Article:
If, as Press claims, the debate centers only on how evolution took place, rather than whether it occurred, in effect the Academy has decreed that creation must be false. Therefore, students have no choice but to accept evolution in their science curricula. Is this suppression of inquiry consistent with the principles of academic freedom for students? Or is it an example of how those in authority can repress an unpopular belief? Some may think that teachers in free America would never attempt to intimidate students for questioning evolution. Unfortunately, this environment existed thirty years ago when I was pursuing my university studies, and as this book reveals, it still exists. The widespread distribution of the Academy's booklet, reflecting the views of confirmed evolutionists, can only be expected to make it worse for conscientious, inquiring students who will not be cowed by proclamations issued by the Academy.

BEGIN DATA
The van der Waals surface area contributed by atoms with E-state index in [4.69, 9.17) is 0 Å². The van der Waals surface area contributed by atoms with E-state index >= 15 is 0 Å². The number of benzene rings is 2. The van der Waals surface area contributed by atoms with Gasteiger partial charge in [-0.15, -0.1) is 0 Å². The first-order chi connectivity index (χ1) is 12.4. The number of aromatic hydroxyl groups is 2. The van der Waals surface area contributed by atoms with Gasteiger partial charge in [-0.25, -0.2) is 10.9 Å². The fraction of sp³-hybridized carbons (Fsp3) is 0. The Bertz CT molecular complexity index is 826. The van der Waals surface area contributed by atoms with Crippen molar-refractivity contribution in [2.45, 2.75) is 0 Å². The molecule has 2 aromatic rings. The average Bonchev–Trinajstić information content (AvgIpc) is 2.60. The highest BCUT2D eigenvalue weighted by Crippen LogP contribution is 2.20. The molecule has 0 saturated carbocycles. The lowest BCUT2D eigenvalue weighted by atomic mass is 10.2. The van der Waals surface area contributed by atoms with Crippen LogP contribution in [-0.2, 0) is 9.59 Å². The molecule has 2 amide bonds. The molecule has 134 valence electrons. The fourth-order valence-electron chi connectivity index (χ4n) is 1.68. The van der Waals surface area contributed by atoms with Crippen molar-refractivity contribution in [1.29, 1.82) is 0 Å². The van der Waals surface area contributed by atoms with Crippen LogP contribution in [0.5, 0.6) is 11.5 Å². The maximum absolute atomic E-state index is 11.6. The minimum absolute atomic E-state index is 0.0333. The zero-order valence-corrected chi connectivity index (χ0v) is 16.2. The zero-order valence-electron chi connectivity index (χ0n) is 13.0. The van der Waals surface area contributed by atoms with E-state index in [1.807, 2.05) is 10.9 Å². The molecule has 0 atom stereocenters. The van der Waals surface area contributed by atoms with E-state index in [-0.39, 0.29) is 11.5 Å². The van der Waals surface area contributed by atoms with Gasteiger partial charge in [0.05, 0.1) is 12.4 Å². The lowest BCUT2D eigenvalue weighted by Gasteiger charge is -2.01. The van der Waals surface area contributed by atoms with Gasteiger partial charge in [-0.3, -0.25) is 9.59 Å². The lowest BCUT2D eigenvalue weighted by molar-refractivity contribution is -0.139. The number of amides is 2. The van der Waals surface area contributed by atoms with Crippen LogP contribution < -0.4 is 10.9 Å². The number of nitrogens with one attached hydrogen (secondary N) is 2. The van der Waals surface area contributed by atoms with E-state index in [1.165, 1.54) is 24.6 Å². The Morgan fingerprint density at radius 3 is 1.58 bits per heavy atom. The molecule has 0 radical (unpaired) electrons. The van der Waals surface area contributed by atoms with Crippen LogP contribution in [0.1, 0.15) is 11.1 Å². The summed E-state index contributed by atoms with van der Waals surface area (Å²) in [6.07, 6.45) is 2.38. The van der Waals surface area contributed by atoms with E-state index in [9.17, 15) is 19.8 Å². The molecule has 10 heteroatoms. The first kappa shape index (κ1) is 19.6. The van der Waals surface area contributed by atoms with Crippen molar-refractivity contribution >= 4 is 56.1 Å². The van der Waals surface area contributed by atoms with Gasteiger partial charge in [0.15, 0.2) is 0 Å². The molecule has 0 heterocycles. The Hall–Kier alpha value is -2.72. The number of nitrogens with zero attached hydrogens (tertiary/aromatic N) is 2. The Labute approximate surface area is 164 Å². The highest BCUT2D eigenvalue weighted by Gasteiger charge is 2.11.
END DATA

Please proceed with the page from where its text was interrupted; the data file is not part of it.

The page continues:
What causes those in the National Academy of Sciences and others, who are confirmed in their evolutionary convictions, to be so entrenched in their views? Perhaps the reason can be found in the following considerations:
Staunch evolutionists are convinced that their theory must be essentially correct because numerous pieces of scientific data from astronomy, geology, and biology seem to mesh naturally to form the beautiful mosaic of evolution. What is often overlooked is that the evolutionary mosaic is actually held together by a glue known as the uniformitarian principle. In reality this principle is only an assumption that the cosmos, including the earth and life thereon, evolved to its present state through the action of known physical laws. If the uniformitarian principle is wrong, then all the pieces in the evolutionary scenario become unglued, and the mosaic disintegrates. This principle, then, is crucial to the overall concept of evolution.